12. Galaziy GI, Lut BF (2000) Baikal earthquake (one of possible causes) (in Russian). Geogr Nat Resour 2:37–42Google Scholar
  13. Gavrilova M (2007) Air temperature change in permafrost regions: East Siberia–Mongolia–China. Proceedings of the International Symposium, Asian Collaboration in IPY 2007-2008, 1st March 2007, Tokyo, JapanGoogle Scholar
  14. Grosse G, Romanovsky V, Jorgenson T, Anthony KW, Brown J, Overduin PP (2011) Vulnerability and feedbacks of permafrost to climate change. Eos, Transactions AmericanGoogle Scholar
  15. Harris C, Rea B, Davies M (2001) Scaled physical modelling of mass movement processes on thawing slopes. Permafr Periglac Process 12(1):125–135. doi: 10.1002/ppp.373 CrossRefGoogle Scholar
  16. Harris C, Kern-Luetschg M, Murton J, Font M, Davies M, Smith F (2008) Solifluction processes on permafrost and non-permafrost slopes: results of a large-scale laboratory simulation. Permafr Periglac Process 19(4):359–378. doi: 10.1002/ppp.630 CrossRefGoogle Scholar
  17. Hughes OL (1972) Surficial geology and land classification, Mackenzi Valley transportation coridor. In: Proceedings of the Canadian North Pepeline Research Conference, Ottawa, February 1972, Associate Committee on Geotechnical Research, National Research Council of Canada, Technical Memorandum 104, pp. 17-24Google Scholar
  18. Huscroft CA, Lipovsky P, Bond JD (2004) Permafrost and landslide activity: case studies from southwestern Yukon Territory. In: Emond DS, Lewis LL (eds), Yukon Exploration and Geology 2003, Yukon Geological Survey, pp. 107-119Google Scholar
  19. Ivanov AV, Gladkochub DP, Déverchère J, Ernst RE (2013) Introduction to special issue: geology of the Lake Baikal region. J Asian Earth Sci 62(0):1–3. doi: 10.1016/j.jseaes.2012.12.010 CrossRefGoogle Scholar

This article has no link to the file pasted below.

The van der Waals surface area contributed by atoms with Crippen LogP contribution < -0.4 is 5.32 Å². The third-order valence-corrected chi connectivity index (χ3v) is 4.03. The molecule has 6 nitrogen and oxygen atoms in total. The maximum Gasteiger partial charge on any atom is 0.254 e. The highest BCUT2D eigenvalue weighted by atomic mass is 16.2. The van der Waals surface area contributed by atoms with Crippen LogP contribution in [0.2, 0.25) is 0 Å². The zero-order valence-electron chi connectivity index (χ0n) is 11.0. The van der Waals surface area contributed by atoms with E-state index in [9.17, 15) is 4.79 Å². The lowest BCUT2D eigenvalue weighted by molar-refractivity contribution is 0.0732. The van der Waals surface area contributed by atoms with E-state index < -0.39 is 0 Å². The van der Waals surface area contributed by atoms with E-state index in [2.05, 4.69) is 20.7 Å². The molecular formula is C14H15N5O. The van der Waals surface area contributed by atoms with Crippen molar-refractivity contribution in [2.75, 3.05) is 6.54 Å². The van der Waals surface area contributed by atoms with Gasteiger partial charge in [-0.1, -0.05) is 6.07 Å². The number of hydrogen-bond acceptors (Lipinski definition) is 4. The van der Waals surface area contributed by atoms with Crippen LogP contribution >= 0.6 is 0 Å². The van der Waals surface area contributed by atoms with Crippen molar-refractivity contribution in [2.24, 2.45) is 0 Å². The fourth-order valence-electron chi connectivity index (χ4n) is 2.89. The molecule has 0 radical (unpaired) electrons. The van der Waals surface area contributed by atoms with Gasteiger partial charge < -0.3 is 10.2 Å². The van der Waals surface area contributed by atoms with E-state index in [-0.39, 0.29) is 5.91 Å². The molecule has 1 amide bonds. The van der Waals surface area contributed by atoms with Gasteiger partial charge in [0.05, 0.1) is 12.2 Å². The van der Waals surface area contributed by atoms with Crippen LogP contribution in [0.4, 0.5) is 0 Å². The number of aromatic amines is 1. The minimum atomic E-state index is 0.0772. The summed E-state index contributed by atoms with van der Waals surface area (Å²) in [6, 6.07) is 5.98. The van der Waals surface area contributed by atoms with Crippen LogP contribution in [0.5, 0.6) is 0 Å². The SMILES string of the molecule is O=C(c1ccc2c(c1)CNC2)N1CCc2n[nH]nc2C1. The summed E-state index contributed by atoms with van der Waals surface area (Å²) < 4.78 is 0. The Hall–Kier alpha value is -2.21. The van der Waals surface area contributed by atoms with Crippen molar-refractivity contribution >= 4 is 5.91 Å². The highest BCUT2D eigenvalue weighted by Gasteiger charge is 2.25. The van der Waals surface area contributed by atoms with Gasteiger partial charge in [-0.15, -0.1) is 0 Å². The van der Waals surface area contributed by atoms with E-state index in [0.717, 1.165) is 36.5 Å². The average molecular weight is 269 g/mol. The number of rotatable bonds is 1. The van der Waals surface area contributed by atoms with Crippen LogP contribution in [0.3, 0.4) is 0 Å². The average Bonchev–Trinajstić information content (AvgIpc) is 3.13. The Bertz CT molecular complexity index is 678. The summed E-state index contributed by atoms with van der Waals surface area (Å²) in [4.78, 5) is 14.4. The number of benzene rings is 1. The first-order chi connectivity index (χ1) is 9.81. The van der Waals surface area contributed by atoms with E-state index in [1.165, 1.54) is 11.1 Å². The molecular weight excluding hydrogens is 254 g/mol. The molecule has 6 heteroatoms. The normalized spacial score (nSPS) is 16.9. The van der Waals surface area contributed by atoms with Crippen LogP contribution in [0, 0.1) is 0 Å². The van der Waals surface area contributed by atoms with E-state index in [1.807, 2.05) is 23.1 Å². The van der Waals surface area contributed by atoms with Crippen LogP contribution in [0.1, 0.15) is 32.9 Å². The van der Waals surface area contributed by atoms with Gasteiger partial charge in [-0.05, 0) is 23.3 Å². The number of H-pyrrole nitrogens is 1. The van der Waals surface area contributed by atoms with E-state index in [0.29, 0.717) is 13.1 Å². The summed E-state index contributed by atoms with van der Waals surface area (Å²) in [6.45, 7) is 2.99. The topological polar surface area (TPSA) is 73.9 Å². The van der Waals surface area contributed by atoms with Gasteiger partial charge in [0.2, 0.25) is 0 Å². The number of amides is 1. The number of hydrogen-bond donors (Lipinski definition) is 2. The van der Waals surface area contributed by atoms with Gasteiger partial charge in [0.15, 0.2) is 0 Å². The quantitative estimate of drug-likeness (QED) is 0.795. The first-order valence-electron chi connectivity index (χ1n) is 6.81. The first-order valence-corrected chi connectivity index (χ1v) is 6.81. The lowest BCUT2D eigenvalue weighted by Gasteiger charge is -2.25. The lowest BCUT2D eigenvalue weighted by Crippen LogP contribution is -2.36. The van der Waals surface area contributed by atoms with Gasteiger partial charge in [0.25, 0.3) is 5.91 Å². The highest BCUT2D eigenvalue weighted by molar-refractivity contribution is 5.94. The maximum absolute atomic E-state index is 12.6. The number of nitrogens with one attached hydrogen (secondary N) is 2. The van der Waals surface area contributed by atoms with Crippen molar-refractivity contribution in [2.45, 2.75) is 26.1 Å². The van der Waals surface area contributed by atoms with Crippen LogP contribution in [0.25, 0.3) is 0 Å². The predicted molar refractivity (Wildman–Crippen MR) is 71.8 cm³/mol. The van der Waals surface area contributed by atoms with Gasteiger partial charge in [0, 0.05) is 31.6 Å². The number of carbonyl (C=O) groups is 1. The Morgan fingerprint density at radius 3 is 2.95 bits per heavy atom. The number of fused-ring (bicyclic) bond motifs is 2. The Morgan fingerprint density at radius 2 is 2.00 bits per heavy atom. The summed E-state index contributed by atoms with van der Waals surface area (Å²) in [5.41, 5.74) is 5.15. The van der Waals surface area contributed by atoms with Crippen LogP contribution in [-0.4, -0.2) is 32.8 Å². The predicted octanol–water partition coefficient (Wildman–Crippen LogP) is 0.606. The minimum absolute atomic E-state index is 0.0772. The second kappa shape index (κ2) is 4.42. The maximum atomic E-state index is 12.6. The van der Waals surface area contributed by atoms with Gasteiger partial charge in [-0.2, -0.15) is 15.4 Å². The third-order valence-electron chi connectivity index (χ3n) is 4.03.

20. Khomutov A, Leibman M (2014) Assessment of landslide hazards in a typical tundra of Central Yamal, Russia. In: Shan W, Guo Y, Wang F, Marui H, Strom A (eds) Landslides in Cold Regions in the Context of Climate Change. Environmental Science and Engineering. Springer International Publishing, pp 271-290. doi: 10.1007/978-3-319-00867-7_20
  21. Konoplev SP (ed) (1964) Geology map of SSSR, 1:200000 scale, Baikal Region (in Russian). State Geological Committee SSSR, Nedra, MoskowGoogle Scholar
  22. Koven CD, Riley WJ, Stern A (2012) Analysis of permafrost thermal dynamics and response to climate change in the CMIP5 earth system models. J Clim 26(6):1877–1900. doi: 10.1175/JCLI-D-12-00228.1 CrossRefGoogle Scholar
  23. Kozyreva EA, Radziminovich JB (2008) Landslides deformation of Olkhon Island shore zone and methods their study (in Russian). Geoinformatica 3:29–36Google Scholar
  24. Lake level (2012) In: On the state of Lake Baikal and the measures for its protection in 2011 year—state report (in Russian), Moskow, pp. 11-16. Available at http://geol.irk.ru/baikal/baikal.htm
  25. Leibman MO (1995) Cryogenic landslides on the Yamal Peninsula, Russia: preliminary observations. Permafr Periglac Process 6(3):259–264. doi: 10.1002/ppp.3430060307 CrossRefGoogle Scholar
  26. Leibman MO (1997) Cryolithological peculiarities of the active layer on slopes in relation to cryogenic landslides (in Russian). Earth Cryosphere 1(2):50–55Google Scholar
  27. Leibman MO, Egorov IP (1996) Climatic and environmental controls of cryogenic landslides, Yamal, Russia. In: Senneset K (ed) Proceedings of the 7th International Symposium on Landslides. Balkema, Trondheim, pp 1941–1946Google Scholar
  28. Lewkowicz AG (1988) Slope Processes. In: Clark MJ (ed) Advances in periglacial geomorphology. Wiley, Chichester, UK, pp 325–368Google Scholar
  29. Lewkowicz AG (2007) Dynamics of active-layer detachment failures, Fosheim Peninsula, Ellesmere Island, Nunavut, Canada. Permafr Periglac Process 18(1):89–103. doi: 10.1002/ppp.578 CrossRefGoogle Scholar
  30. Lunina OV, Gladkov AS, Szerstiankin PP (2010) The new electronic map of active faults in southern East Siberia (in Russian). Doklady RAN 433(5):662–667Google Scholar
  31. Lyle RR, Hutchinson DJ (2006) Influence of degrading permafrost on landsliding processes: Little Salmon Lake, Yukon Territory, Canada. In: Proceedings of Geohazards International Engineering Conferences, June 18-21, 2006 - Lillehammer, NorwayGoogle Scholar